My father died in December, and it affected me more than I thought—I saw little of him as a child and so was surprised by my sense of loss. I believe that the spirit continues, but loss is still loss.
Perhaps my feeling was strong because I was closer to him than I thought, or perhaps because now I have no parents left alive, and it forces me out of my comfort zone about life and death. I know more clearly that it comes for me, too. Not too soon, I hope, but the thought pushes me more to find and take what I want from life. My father’s old skull sits on my writing desk as I write this article.
My father’s old skull—appropriately sitting on a book
He lived in a rural area of Normandy. Below is the picture of the house he began when he was in his early 60s and took him several years to complete, despite hardship and a lack of money.
I travelled there last month and spent three weeks in his old house. It was hard to walk into the empty house when I arrived by myself on a cold afternoon. At least, no fear of ghosts—there’s no way he’d hang around and haunt anywhere.
My father's house
I’m familiar with British and Taiwanese funerals, but each country has its own customs around death, and the French funeral had a particular style. The funeral parlour was in an idyllic part of Normandy with a river gently flowing past; the crematorium was in Abbeville—in the decaying industrial North.
Inside of the concrete crematorium was a mock Roman temple, and the master of ceremonies gave a speech that reminded me of the type of talk radio hosts who melodramatically tell stories of loss and pain, with heavy pauses, emotion, and sentimental music. I studied French in Taiwan, but unfortunately my level’s still elementary. If it were better, perhaps I’d have seen it differently.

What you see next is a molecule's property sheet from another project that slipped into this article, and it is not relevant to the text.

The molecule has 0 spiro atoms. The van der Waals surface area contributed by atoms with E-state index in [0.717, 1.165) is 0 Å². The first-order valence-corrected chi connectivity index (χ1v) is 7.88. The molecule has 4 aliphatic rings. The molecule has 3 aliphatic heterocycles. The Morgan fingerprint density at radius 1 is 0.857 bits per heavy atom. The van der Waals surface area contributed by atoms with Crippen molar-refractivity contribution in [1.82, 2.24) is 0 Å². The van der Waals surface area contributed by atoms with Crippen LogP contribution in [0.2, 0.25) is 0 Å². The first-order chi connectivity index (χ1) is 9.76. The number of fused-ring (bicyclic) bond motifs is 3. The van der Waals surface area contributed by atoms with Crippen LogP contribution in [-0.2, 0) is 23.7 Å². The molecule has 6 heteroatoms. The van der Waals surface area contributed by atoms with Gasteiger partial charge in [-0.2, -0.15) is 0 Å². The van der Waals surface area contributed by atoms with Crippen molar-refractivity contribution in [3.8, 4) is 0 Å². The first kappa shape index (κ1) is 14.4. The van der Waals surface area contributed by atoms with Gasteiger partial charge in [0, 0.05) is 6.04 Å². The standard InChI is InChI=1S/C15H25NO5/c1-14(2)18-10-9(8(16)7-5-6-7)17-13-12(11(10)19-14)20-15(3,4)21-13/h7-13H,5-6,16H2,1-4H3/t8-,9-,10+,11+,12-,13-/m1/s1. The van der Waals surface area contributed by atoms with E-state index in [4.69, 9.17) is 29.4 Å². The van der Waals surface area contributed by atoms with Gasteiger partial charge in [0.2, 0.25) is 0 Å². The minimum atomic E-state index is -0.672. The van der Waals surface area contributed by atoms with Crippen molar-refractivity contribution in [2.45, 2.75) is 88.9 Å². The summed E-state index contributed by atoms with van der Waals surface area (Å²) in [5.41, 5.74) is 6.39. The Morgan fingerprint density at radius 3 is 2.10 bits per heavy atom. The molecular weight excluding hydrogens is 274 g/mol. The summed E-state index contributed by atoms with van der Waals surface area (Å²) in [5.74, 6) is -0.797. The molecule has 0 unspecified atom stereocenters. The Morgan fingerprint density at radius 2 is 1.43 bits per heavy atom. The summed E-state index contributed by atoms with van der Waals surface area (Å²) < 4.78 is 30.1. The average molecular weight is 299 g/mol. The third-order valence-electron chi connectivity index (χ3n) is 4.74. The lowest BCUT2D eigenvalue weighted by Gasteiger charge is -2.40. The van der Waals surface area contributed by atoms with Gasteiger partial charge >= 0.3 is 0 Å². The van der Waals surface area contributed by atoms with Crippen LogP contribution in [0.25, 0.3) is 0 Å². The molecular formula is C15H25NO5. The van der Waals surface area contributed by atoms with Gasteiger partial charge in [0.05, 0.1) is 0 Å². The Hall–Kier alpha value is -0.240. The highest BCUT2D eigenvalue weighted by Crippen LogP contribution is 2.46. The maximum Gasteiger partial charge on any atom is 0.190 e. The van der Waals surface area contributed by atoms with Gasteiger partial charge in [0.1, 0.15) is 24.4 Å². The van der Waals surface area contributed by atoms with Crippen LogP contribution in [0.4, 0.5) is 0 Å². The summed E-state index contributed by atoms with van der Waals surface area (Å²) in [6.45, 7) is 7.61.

For the three weeks I spent in the village in Northern France, I felt as if I’d been dropped into a fantasy world that was at times harsh.
Some of my father's suns above the pond—he loved to create
My father read (and helped proofread) my short fantasy fiction and first novel. The intelligent species of the forest planet believe in reincarnation; my father briefly questioned his belief in oblivion—death as a dreamless sleep. At least till he finished the bottle of wine.
Years ago, one of my friends lost himself in drink and drugs after the death of his father—he also lost most of his friends. I have no intention of that, but I have found I’ve been more lost in writing than before, and less caring about social media.
This year I want to focus on productivity. And writing faster is one of my goals for this year (and is the topic of a future article). New ideas are so easy, it’s doing the long work to develop them into novels or shorter fiction that takes the time, and I’m working on ways to speed-up that process.
The hills in the distance—my father’s resting place
death tarot (if you'd like to read more on death :)